The Blaze – Territory EP

French house duo The Blaze release music that is is indivisible from their striking videos. In fact, the group describe themselves as producers/directors. Their video for ‘Territory’ recently became a bit of a viral smash with a signal boost from Barry Jenkins, the director of ‘Moonlight’, via music video director Romain Gavras.

The Blaze‘s music is also indivisible from emotion. Early on in the video for ‘Territory’, we see our main character crying. The camera lingers on his tear-stained face. Are these tears of joy or sadness? Finally, he receives a powerful hug and we see them as tears of joy inspired by being reunited with his family. For a while though, we see a figure overcome with emotion without knowing exactly what that emotion is — something that is paralleled in our own experience watching the group’s videos. This emotion is clearly something quite special to the duo as their music seems to aim for this nerve every time. It’s that vague sadness found in reminiscing over childhood memories or crying at a wedding. One YouTube commenter managed to succinctly phrase this as: “this made me very very sad, but also happy … I don’t know how to put it”. The rest of ‘Territory’ follows our lead character exploring the close bond he has with friends and family. Obviously, these emotions of love and family are great for dance music, with its history of being a safe space for people who weren’t welcome in regular society, but also because of ecstasy, its drug of choice. The need for a space of healing and the use of a drug that amplifies emotions are, of course, directly connected. The combination of these elements can mean that a dancefloor is often a place for people to transcend their personal identity, becoming part of something much larger than themselves.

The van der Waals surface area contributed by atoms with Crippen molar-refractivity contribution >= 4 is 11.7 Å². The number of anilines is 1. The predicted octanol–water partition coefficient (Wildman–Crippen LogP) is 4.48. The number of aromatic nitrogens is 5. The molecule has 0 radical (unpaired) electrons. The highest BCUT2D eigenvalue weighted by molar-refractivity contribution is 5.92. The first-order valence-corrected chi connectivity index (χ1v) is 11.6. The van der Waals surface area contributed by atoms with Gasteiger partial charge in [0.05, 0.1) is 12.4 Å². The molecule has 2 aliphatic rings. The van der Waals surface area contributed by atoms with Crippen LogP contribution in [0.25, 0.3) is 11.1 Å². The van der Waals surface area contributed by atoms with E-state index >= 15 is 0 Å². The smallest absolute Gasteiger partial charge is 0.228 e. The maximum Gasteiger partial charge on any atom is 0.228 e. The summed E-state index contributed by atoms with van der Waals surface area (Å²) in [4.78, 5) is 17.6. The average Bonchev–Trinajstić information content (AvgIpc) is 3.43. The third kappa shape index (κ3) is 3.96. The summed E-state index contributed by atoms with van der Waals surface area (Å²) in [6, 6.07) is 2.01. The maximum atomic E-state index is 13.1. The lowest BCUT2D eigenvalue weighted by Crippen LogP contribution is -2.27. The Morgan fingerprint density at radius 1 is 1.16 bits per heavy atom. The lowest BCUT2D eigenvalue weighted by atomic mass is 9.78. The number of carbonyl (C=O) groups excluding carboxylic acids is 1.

There’s also historically been another way that young kids who don’t fit in with the world have created surrogate families. ‘Territory’ shows us a group’s great fraternal bond but hints at something more insidious underneath. At one point we see these friends being shown street fighting moves in an alley, the violence of a head butt hints at a darkness in their brotherhood. It reminds us that male bonding frequently leads to ‘us versus them’ mentalities.

The Blaze‘s “Territory EP” is house music that explores the relationship between masculinity and emotion

The relationship between masculinity and emotion is certainly a key theme here. The video for ‘Virile’ shows two male characters who could be friends or lovers, we are left unsure. It seems as if the aim of the video is to highlight the taboos that we place on close male friendships. Often the only way men can feel close to each other is through joining a gang (or a team, or a political movement) or chatting shit to each other on ecstasy. Male friendship is a highly policed space and a notoriously difficult place to share emotion. A childhood of hypermasculine bullying makes opening up to even your best friends difficult. We’re taught that vulnerability is weak while anger is one of the few emotions that we’re comfortable to show. This leads to our inability to tell the people we love how we feel, and frequently results in our anger when they look for reassurance. Aptly, The Blaze‘s ‘Virile’ was released on Brodinski‘s “Bromance Records” label.

Obviously, I’ve just spent a large amount of time here theorizing about music videos while hardly mentioning the music at all. This mirrors the level of importance I ascribe to the music itself: listened to alone, it is somewhat incomplete. The full “Territory” EP is made up of six tracks, including the two mentioned above and two rather unnecessary interludes. Each track consists of pitched down vocals over steady house beats. Genre-wise, it’s a little bit artier than the sort of house you might expect to see on YouTube alongside photos of barely-dressed women, but not by much. After a few tracks, its formula can certainly become tiring. The music is at its most enjoyable when the emotions in the song can be attached to something (as with the videos). Like a film score, it is music that is written to evoke a particular feeling. This isn’t to say that the music is bad, more that it should be experienced in the holistic audiovisual form that the producers/directors intend you to. Naysayers and techno purists will disagree with me and insist on ‘focusing on the music, man’, but I see no issue with music embracing its visual side. No music is completely divorced from imagery. Even techno’s brutalist anti-image is still an image.

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Ed Ledsham

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